After a long wait, Michigan residents will be able to gamble online later this week.
State gaming regulators announced Tuesday that nine brick-and-mortar casinos will be allowed to launch online platforms at noon on Friday. Most of those nine platforms will be offering both online casino games and online sports betting.
Gov. Gretchen Whitmer signed a bill into law in December 2019 that would allow the three Detroit commercial casinos and the 23 tribal casinos scattered throughout the rest of the state to offer online gambling of all forms. Nine of those properties, including all three Detroit casinos, were approved for licenses so far, but that number will increase as regulators continue to finalize applications.
“Michigan residents love sports and, judging by inquiries we’ve received, eagerly anticipate using mobile devices to place bets through the commercial and tribal casinos,” Gaming Control Board Executive Director Richard Kalm told a local ABC affiliate. “Online gaming and sports betting will provide the casinos with new ways to engage with customers while the state and local communities will benefit from taxes and payments on wagering revenue.”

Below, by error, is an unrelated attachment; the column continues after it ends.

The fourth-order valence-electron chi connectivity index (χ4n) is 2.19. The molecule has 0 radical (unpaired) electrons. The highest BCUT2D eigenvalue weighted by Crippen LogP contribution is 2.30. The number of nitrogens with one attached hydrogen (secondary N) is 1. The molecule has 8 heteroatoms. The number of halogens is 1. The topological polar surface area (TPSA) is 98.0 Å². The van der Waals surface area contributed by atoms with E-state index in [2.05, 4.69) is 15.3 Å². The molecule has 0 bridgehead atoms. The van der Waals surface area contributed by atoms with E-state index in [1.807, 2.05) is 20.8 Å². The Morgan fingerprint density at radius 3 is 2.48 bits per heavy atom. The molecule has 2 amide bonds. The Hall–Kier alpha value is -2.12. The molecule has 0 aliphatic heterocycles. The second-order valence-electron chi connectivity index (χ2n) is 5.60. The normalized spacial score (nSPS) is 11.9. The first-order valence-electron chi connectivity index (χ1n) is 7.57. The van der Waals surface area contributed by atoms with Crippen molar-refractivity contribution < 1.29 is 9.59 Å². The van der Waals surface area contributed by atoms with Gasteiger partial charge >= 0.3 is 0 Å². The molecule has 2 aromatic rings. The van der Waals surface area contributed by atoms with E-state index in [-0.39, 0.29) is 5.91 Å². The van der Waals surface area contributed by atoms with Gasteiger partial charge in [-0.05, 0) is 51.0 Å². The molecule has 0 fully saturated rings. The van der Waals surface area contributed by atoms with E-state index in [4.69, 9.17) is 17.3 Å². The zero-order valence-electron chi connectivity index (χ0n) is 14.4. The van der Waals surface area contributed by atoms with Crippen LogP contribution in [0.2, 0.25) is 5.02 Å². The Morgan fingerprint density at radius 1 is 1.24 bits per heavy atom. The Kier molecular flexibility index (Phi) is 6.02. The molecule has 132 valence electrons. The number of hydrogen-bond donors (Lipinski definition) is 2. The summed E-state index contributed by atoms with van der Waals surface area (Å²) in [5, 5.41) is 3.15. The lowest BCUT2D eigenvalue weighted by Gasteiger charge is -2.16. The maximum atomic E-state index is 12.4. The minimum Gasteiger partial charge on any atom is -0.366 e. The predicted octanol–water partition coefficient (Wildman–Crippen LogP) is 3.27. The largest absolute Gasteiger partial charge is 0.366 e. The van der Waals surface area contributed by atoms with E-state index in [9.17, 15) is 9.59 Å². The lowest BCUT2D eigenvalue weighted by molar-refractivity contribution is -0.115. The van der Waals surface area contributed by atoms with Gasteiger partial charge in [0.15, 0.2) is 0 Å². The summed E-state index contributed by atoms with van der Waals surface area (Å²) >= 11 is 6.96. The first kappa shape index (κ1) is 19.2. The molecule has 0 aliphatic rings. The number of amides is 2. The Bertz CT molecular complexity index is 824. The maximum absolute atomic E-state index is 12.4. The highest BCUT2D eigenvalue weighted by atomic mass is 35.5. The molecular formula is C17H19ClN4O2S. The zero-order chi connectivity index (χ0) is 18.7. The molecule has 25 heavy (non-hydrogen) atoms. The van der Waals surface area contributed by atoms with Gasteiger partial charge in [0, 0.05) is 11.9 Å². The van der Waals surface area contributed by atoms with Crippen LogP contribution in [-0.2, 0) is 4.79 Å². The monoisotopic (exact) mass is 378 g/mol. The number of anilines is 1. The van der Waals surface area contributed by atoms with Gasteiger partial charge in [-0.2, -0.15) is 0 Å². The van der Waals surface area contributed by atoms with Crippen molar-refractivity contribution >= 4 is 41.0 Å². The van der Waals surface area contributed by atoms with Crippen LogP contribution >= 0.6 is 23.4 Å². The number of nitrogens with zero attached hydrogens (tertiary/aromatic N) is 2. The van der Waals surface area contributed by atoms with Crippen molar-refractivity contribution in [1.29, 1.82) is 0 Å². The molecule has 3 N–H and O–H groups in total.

Operators will pay the state government 8.4% on sports betting revenue and between 20% and 28% on online gambling revenue. Detroit casinos will pay an additional fee to the city on top of the already existing tax structure.
The reports surrounding the announcement are unclear, but it appears that online poker will not be a part of the initial rollout on Friday.
A year ago, PokerStars’ parent company, Flutter, secured a partnership with the Little Traverse Bay Bands of Odawa Indians, which gave the online poker giant an opportunity to offer online poker in Michigan. The tribe was not among the first nine applications to get the green light for Friday.
Of the online poker operators, PokerStars is the only company currently operating in multiple states with platforms in both New Jersey and Pennsylvania. MGM Grand Detroit, which has a natural partnership with BetMGM, was approved and operates as part of the partypoker US network in New Jersey, but there was no mention of a poker launch from any of those companies.
There was a similar lag in Pennsylvania. The legislature passed a bill legalizing all forms of online gambling in 2017 with online sportsbooks and casinos launching in the spring of 2019. Online poker, however, wasn’t available until PokerStars rolled out its product in November.